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H&M plans to cut prices further as supply problems hamper the Swedish company’s ability to respond to fast-changing fashion demand, swelling its stockpiles of unsold clothing.
H&M plans to cut prices further as supply problems hamper the Swedish company’s ability to respond to fast-changing fashion demand, swelling its stockpiles of unsold clothing.

H&M plans further price cuts as it struggles to get a handle on unsold stock


By Anna Ringstrom - Jun 29th 2018, 15:08

H&M plans to cut prices further as supply problems hamper the Swedish company’s ability to respond to fast-changing fashion demand, swelling its stockpiles of unsold clothing. 

The world’s second-biggest fashion retailer after Inditex reported a further drop in profit for the quarter to the end of May and said it would now be tougher to reach its target of a "somewhat better" result for 2018.

"The first half of the year has been somewhat more challenging than we initially thought, but we believe that there is a gradual improvement and that we will see a stronger second half," CEO Karl-Johan Persson said.

However, he told analysts that supply disruptions would continue to hurt its sales in the third quarter as it upgraded its logistics software in a move to speed up deliveries.

H&M shares, which have lost nearly two-thirds of their value since record highs in 2015, initially fell 4% but turned positive to trade 1% higher by 12.58pm GMT.

The shares are by far the most-borrowed on the country’s blue-chip stock exchange with 16.8-billion krona ($1.87bn) of stock currently out on loan, according to data from FIS Astec Analytics, creating a periodic need for investors to cover short positions.

H&M stock has also gyrated in recent months amid large stock purchases by the founding Persson family — which has not been able to buy shares in the past month because of insider-trading regulations — and rumours of buyout plans.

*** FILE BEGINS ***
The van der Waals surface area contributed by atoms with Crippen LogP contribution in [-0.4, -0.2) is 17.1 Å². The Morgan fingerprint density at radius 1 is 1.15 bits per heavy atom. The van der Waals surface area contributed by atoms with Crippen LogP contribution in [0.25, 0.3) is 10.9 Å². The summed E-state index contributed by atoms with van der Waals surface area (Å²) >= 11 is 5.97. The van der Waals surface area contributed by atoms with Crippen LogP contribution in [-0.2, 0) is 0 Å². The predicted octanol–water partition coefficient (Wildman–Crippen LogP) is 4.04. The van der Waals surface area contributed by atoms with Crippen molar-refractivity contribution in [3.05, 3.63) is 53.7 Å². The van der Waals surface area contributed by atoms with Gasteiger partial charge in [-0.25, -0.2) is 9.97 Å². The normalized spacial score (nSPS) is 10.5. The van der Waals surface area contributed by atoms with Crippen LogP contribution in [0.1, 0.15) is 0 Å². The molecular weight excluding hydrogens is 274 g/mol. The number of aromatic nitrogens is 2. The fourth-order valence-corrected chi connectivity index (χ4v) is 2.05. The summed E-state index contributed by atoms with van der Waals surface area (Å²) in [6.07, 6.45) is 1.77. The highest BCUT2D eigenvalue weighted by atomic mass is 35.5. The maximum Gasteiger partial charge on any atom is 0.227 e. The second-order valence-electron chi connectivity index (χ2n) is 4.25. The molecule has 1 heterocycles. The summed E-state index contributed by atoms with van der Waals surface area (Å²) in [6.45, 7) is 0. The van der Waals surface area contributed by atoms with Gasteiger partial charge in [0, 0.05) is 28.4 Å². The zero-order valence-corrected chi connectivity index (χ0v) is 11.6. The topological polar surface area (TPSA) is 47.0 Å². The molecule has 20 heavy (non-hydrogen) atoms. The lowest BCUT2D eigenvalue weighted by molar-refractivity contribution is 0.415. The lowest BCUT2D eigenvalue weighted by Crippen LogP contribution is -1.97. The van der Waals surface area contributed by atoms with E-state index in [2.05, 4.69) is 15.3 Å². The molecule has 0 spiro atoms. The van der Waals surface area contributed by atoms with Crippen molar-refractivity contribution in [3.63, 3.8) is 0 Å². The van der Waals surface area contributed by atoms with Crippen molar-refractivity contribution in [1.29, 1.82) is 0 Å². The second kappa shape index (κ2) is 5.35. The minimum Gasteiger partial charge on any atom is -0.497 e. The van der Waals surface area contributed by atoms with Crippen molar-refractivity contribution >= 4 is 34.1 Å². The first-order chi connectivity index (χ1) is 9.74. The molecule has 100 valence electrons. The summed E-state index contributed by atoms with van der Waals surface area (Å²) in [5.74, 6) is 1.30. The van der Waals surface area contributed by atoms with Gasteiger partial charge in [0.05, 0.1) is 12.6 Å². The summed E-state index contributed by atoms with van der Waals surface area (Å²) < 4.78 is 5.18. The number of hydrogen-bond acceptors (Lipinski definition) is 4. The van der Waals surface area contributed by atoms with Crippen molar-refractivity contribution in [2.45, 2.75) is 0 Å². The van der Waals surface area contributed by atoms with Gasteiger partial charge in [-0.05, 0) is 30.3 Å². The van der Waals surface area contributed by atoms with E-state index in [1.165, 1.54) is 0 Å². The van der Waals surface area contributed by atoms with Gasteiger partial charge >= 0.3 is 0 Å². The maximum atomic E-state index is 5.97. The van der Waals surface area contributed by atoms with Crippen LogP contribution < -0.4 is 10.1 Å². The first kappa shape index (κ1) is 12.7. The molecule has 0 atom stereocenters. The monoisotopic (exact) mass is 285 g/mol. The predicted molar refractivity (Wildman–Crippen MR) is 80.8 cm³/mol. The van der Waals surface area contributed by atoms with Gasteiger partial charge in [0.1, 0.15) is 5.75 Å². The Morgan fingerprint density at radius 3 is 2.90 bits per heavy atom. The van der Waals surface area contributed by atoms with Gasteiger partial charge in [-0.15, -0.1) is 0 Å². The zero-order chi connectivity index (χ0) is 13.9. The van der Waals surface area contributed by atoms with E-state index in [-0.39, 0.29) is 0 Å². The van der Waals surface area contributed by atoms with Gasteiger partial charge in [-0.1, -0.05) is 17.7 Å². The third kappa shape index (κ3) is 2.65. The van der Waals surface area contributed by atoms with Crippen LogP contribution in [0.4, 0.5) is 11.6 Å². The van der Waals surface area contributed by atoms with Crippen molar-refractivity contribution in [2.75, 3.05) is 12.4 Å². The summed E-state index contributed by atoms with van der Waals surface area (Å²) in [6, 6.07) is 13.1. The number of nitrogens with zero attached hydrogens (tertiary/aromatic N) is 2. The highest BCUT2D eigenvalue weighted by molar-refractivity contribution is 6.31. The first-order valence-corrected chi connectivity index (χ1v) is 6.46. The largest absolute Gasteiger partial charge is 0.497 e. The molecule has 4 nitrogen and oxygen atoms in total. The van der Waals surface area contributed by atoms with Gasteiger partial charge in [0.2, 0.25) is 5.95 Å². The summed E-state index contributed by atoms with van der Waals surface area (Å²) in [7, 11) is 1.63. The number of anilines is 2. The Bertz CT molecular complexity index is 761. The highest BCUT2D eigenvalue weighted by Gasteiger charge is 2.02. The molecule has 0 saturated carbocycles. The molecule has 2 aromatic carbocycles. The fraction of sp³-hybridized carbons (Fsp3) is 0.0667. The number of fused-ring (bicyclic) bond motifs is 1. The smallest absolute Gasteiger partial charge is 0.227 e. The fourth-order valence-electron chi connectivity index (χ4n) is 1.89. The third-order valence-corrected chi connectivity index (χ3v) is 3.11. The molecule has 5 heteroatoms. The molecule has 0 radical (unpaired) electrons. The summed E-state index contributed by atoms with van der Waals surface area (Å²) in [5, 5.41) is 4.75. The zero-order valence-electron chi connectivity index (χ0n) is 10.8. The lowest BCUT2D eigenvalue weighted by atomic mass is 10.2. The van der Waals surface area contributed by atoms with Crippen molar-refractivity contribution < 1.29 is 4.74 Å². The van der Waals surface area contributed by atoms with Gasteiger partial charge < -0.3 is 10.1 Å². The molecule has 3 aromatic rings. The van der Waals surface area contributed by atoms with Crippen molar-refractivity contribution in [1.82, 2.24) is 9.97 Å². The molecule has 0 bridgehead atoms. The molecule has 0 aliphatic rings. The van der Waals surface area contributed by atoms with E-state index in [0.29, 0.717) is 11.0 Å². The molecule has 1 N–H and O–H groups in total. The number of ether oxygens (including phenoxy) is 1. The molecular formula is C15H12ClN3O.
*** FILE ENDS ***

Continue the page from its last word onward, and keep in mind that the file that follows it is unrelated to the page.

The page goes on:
Pretax profit in H&M’s fiscal second quarter shrank 22% from a year ago to 6.01-billion krona, slightly below the average forecast in a Reuters poll of analysts.

It said earlier in June that sales in the March-May quarter were unchanged, after falling in the previous two.

Hit and miss

The group’s inventories and markdowns have been increasing in the past couple of years. As expected by analysts, they grew again in the second quarter to the end of May — inventories 13% and markdowns 1%. "The main issue remains the unstoppable increase in inventories … which implies a lingering threat on the gross margin over the next quarters," wrote Bryan Garnier analyst Cedric Rossi, confirming his "neutral" rating on H&M.

Persson said in a conference call with analysts that the logistics issues were not the only reasons for the slow second-quarter sales, but did not elaborate.

After decades of rapid expansion growing to more than 4,700 stores, H&M has seen sales growth stall as it struggles to adapt to a customer shift online and to fend off increased competition from other budget labels, resulting in fewer visitors to its main H&M brand stores.

It has also been less successful in responding to fast-changing fashions than Zara owner Inditex, which sources its clothes close to its northern Spanish headquarters and has a more flexible supply chain.

H&M, which makes the bulk of its sales in Europe, said work to speed up its logistics systems had resulted in temporary interruptions, hitting sales in major markets such as Germany and the US.

By comparison, Inditex has reported healthy local-currency sales growth for its February-April quarter as well as for the following six weeks.
Business Live 

Read more about: retailer | retail | profit | inditex | h&m | growth | clothing sector

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